Born Anthony Dominick Benedetto in Long Island City, Queens, to a family of Italian immigrants, Bennett was just ten years old when his father died, plunging the family into poverty.
As a teenager, he became a singing waiter before enrolling to study music and painting at New York’s School of Industrial Art.
He was drafted into the US Army in 1944 to fight in France and Germany towards the end of World War Two.
After returning home, his singing career continued – first under the name Joe Bari – and his breakthrough came in 1951 with the song Because of You, which gave him his first #1.
Bennett soon became a teenage icon, releasing his first album in 1952.
He went on to chart in the US in every subsequent decade of his life, building a reputation for making timeless swinging pop hits – like Blue Velvet and Rags to Riches – and, later, show tunes and big band numbers.
His 1962 version of a song from the previous decade, I Left My Heart in San Francisco, sent his star into an even bigger orbit, winning him two Grammys.
Bennett also supported the civil rights movement and participated in the 1965 Selma to Montgomery marches while refusing to perform in apartheid-era South Africa.
However, with the arrival of The Beatles and The Rolling Stones, his relevance faded. Personal problems followed, including two failed marriages and drug addiction. He performed through the pain, recording two records with pianist Bill Evans.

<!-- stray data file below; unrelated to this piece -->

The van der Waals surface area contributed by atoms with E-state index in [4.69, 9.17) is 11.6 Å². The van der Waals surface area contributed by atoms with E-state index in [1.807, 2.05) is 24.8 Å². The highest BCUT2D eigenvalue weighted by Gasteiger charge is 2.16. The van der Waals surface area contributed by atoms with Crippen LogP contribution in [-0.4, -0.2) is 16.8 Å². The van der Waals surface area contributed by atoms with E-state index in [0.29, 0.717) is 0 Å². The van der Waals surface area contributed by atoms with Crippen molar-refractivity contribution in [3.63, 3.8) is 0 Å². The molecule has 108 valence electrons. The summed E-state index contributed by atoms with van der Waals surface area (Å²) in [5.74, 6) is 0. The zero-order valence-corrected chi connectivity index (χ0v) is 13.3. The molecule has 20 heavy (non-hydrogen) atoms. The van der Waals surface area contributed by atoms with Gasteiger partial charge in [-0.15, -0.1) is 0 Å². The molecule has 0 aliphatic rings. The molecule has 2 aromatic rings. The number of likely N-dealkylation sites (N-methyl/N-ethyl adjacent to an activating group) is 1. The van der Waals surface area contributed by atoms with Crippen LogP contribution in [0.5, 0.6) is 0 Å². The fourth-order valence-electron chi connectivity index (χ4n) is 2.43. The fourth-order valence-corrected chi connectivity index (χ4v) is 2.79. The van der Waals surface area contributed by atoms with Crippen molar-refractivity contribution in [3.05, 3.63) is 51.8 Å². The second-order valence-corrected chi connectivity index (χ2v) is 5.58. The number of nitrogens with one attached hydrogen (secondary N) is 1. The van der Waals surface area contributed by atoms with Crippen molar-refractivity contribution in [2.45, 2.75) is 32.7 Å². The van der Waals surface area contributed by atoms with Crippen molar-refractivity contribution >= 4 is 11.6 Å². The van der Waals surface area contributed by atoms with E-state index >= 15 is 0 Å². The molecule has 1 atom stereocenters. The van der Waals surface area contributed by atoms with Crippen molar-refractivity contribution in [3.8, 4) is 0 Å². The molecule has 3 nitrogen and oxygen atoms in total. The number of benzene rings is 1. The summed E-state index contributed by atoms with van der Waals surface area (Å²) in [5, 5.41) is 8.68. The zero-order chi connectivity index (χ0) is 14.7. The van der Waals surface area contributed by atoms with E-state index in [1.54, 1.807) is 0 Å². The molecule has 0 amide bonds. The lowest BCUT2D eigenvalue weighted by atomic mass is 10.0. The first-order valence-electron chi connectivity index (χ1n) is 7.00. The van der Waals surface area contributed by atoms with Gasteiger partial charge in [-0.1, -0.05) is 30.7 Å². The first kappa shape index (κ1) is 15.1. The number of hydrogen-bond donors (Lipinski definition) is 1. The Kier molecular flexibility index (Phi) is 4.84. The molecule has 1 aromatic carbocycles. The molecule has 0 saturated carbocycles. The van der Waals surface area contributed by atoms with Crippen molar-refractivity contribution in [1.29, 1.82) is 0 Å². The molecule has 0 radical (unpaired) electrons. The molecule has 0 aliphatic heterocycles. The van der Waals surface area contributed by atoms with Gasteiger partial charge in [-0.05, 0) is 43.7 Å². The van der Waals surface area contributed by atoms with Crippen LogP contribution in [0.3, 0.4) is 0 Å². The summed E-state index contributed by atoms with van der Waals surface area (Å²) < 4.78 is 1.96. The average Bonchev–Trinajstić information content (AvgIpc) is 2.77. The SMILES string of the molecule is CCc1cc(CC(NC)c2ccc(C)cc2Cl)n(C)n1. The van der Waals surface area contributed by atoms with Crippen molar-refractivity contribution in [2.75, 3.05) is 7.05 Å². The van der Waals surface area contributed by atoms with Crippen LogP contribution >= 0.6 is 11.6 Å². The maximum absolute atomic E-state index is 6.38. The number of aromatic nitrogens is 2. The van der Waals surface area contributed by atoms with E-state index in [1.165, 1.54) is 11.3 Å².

After hiring his son Danny to become his manager and reuniting with his pianist and musical director Ralph Sharon, his fortunes began to change.
He enjoyed a revival in the 1980s and 1990s, when Grammy awards flooded in for the star, then in his sixties.
His 1986 comeback album, The Art of Excellence, got the ball rolling again for the star who had returned to New York from Las Vegas.
He followed it with the chart-topping Perfectly Frank – a tribute to his musical hero Frank Sinatra – before 1994’s MTV Unplugged saw Bennett win the Grammy for album of the year and win over a new legion of fans.
He collaborated with many younger artists who adored him, including Amy Winehouse and Queen Latifah, on the follow-up to Duets: An American Classic (2006), which had earlier seen him sing with Paul McCartney, Stevie Wonder and George Michael.
in 2014, his joint album with Lady Gaga, Cheek to Cheek, made him the oldest living act to reach the top of the US charts, at 88, breaking his previous record. Gaga described the results of working with the “legend” as “the most important album of my career.”
Bennett was diagnosed with Alzheimer’s Disease in 2016. He performed his final shows alongside Lady Gaga, with whom he became closely associated.
Away from music, as a keen painter, Bennett had his work displayed in galleries. He also founded the Frank Sinatra School of the Arts in his hometown, Queens.
Tony Bennett died in his hometown of New York City on 21 July 2023, 13 days before his 97th birthday.